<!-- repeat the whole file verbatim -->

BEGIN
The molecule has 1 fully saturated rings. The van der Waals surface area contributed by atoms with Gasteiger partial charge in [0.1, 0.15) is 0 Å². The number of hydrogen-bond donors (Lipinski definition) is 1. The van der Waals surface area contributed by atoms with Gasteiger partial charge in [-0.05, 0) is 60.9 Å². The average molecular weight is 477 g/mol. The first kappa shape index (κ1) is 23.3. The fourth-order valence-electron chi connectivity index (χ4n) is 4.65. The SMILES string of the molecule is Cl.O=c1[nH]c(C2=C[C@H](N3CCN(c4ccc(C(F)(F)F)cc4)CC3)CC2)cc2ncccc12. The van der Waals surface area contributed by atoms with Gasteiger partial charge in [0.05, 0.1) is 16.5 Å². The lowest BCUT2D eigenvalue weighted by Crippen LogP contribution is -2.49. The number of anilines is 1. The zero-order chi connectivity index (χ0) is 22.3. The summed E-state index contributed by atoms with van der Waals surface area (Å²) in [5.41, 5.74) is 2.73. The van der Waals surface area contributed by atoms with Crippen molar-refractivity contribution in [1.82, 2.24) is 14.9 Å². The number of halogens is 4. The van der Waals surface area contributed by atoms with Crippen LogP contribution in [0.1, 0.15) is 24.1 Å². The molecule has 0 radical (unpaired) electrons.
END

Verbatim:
The molecule has 1 fully saturated rings. The van der Waals surface area contributed by atoms with Gasteiger partial charge in [0.1, 0.15) is 0 Å². The number of hydrogen-bond donors (Lipinski definition) is 1. The van der Waals surface area contributed by atoms with Gasteiger partial charge in [-0.05, 0) is 60.9 Å². The average molecular weight is 477 g/mol. The first kappa shape index (κ1) is 23.3. The fourth-order valence-electron chi connectivity index (χ4n) is 4.65. The SMILES string of the molecule is Cl.O=c1[nH]c(C2=C[C@H](N3CCN(c4ccc(C(F)(F)F)cc4)CC3)CC2)cc2ncccc12. The van der Waals surface area contributed by atoms with Gasteiger partial charge in [0.05, 0.1) is 16.5 Å². The lowest BCUT2D eigenvalue weighted by Crippen LogP contribution is -2.49. The number of anilines is 1. The zero-order chi connectivity index (χ0) is 22.3. The summed E-state index contributed by atoms with van der Waals surface area (Å²) in [5.41, 5.74) is 2.73. The van der Waals surface area contributed by atoms with Crippen molar-refractivity contribution in [1.82, 2.24) is 14.9 Å². The number of halogens is 4. The van der Waals surface area contributed by atoms with Crippen LogP contribution in [0.1, 0.15) is 24.1 Å². The molecule has 0 radical (unpaired) electrons.